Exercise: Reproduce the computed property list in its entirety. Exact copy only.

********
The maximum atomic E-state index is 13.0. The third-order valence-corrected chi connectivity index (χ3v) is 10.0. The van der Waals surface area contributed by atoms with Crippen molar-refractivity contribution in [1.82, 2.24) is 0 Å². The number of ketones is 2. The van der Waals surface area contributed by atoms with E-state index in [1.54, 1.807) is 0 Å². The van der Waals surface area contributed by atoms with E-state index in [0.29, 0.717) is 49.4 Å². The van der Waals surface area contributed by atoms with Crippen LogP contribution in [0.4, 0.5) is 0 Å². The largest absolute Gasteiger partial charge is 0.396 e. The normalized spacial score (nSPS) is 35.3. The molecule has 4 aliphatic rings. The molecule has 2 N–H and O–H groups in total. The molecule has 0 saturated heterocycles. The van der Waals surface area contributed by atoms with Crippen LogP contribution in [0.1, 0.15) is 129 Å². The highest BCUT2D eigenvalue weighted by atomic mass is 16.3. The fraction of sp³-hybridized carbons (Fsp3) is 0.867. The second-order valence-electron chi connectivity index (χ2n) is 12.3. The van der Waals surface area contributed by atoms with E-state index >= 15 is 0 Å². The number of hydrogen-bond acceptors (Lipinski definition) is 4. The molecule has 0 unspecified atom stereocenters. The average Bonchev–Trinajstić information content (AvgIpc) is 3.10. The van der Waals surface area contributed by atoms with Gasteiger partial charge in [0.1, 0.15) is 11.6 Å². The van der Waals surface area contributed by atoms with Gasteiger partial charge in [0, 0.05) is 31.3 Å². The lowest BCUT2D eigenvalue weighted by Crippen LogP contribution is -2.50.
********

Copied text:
The maximum atomic E-state index is 13.0. The third-order valence-corrected chi connectivity index (χ3v) is 10.0. The van der Waals surface area contributed by atoms with Crippen molar-refractivity contribution in [1.82, 2.24) is 0 Å². The number of ketones is 2. The van der Waals surface area contributed by atoms with E-state index in [1.54, 1.807) is 0 Å². The van der Waals surface area contributed by atoms with E-state index in [0.29, 0.717) is 49.4 Å². The van der Waals surface area contributed by atoms with Crippen LogP contribution in [0.4, 0.5) is 0 Å². The largest absolute Gasteiger partial charge is 0.396 e. The normalized spacial score (nSPS) is 35.3. The molecule has 4 aliphatic rings. The molecule has 2 N–H and O–H groups in total. The molecule has 0 saturated heterocycles. The van der Waals surface area contributed by atoms with Crippen LogP contribution in [0.1, 0.15) is 129 Å². The highest BCUT2D eigenvalue weighted by atomic mass is 16.3. The fraction of sp³-hybridized carbons (Fsp3) is 0.867. The second-order valence-electron chi connectivity index (χ2n) is 12.3. The van der Waals surface area contributed by atoms with E-state index >= 15 is 0 Å². The number of hydrogen-bond acceptors (Lipinski definition) is 4. The molecule has 0 unspecified atom stereocenters. The average Bonchev–Trinajstić information content (AvgIpc) is 3.10. The van der Waals surface area contributed by atoms with Gasteiger partial charge in [0.1, 0.15) is 11.6 Å². The van der Waals surface area contributed by atoms with Gasteiger partial charge in [0, 0.05) is 31.3 Å². The lowest BCUT2D eigenvalue weighted by Crippen LogP contribution is -2.50.